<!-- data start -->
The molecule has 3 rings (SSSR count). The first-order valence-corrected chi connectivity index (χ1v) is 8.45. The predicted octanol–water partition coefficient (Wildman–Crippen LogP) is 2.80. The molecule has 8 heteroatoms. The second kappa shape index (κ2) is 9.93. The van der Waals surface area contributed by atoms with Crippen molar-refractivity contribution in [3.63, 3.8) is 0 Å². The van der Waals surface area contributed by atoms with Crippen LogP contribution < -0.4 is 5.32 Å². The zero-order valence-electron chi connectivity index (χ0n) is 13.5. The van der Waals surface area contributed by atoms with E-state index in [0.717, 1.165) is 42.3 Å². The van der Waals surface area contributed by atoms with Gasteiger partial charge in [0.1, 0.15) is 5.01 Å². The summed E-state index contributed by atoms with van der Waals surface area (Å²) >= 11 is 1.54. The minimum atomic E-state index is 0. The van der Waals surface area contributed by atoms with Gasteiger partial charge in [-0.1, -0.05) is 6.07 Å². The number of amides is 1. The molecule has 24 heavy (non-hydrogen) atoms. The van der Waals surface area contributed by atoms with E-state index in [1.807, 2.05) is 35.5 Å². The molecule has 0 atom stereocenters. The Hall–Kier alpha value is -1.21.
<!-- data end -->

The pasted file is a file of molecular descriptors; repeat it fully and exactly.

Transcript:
The molecule has 3 rings (SSSR count). The first-order valence-corrected chi connectivity index (χ1v) is 8.45. The predicted octanol–water partition coefficient (Wildman–Crippen LogP) is 2.80. The molecule has 8 heteroatoms. The second kappa shape index (κ2) is 9.93. The van der Waals surface area contributed by atoms with Crippen molar-refractivity contribution in [3.63, 3.8) is 0 Å². The van der Waals surface area contributed by atoms with Crippen LogP contribution < -0.4 is 5.32 Å². The zero-order valence-electron chi connectivity index (χ0n) is 13.5. The van der Waals surface area contributed by atoms with E-state index in [0.717, 1.165) is 42.3 Å². The van der Waals surface area contributed by atoms with Gasteiger partial charge in [0.1, 0.15) is 5.01 Å². The summed E-state index contributed by atoms with van der Waals surface area (Å²) >= 11 is 1.54. The minimum atomic E-state index is 0. The van der Waals surface area contributed by atoms with Gasteiger partial charge in [-0.1, -0.05) is 6.07 Å². The number of amides is 1. The molecule has 24 heavy (non-hydrogen) atoms. The van der Waals surface area contributed by atoms with E-state index in [1.807, 2.05) is 35.5 Å². The molecule has 0 atom stereocenters. The Hall–Kier alpha value is -1.21.